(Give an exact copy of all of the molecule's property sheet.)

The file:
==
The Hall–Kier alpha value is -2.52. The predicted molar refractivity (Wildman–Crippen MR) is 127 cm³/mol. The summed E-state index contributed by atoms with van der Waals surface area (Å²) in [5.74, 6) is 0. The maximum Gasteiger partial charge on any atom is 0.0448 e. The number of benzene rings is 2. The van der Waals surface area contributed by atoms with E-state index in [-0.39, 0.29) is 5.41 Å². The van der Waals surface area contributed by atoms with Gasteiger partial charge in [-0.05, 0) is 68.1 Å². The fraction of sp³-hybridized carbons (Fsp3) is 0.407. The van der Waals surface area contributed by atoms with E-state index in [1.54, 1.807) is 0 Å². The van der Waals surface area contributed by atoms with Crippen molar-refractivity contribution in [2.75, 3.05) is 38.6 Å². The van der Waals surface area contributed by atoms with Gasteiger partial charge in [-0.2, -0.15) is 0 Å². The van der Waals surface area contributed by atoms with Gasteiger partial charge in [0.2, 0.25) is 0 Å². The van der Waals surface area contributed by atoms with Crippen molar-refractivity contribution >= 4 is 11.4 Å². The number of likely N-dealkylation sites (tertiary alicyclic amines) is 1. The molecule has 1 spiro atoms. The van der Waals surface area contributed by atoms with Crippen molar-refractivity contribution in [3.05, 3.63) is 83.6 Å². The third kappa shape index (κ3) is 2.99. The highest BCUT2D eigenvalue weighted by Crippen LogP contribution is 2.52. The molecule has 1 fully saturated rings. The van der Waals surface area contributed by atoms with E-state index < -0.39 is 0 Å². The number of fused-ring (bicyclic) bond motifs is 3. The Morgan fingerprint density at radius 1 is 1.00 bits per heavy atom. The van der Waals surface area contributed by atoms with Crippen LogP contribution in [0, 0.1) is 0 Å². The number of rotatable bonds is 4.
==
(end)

The Hall–Kier alpha value is -2.52. The predicted molar refractivity (Wildman–Crippen MR) is 127 cm³/mol. The summed E-state index contributed by atoms with van der Waals surface area (Å²) in [5.74, 6) is 0. The maximum Gasteiger partial charge on any atom is 0.0448 e. The number of benzene rings is 2. The van der Waals surface area contributed by atoms with E-state index in [-0.39, 0.29) is 5.41 Å². The van der Waals surface area contributed by atoms with Gasteiger partial charge in [-0.05, 0) is 68.1 Å². The fraction of sp³-hybridized carbons (Fsp3) is 0.407. The van der Waals surface area contributed by atoms with E-state index in [1.54, 1.807) is 0 Å². The van der Waals surface area contributed by atoms with Crippen molar-refractivity contribution in [2.75, 3.05) is 38.6 Å². The van der Waals surface area contributed by atoms with Gasteiger partial charge in [-0.2, -0.15) is 0 Å². The van der Waals surface area contributed by atoms with Gasteiger partial charge in [0.2, 0.25) is 0 Å². The van der Waals surface area contributed by atoms with Crippen molar-refractivity contribution >= 4 is 11.4 Å². The number of likely N-dealkylation sites (tertiary alicyclic amines) is 1. The molecule has 1 spiro atoms. The van der Waals surface area contributed by atoms with Crippen molar-refractivity contribution in [3.05, 3.63) is 83.6 Å². The third kappa shape index (κ3) is 2.99. The highest BCUT2D eigenvalue weighted by Crippen LogP contribution is 2.52. The molecule has 1 fully saturated rings. The van der Waals surface area contributed by atoms with E-state index < -0.39 is 0 Å². The number of fused-ring (bicyclic) bond motifs is 3. The Morgan fingerprint density at radius 1 is 1.00 bits per heavy atom. The van der Waals surface area contributed by atoms with Crippen LogP contribution in [0, 0.1) is 0 Å². The number of rotatable bonds is 4.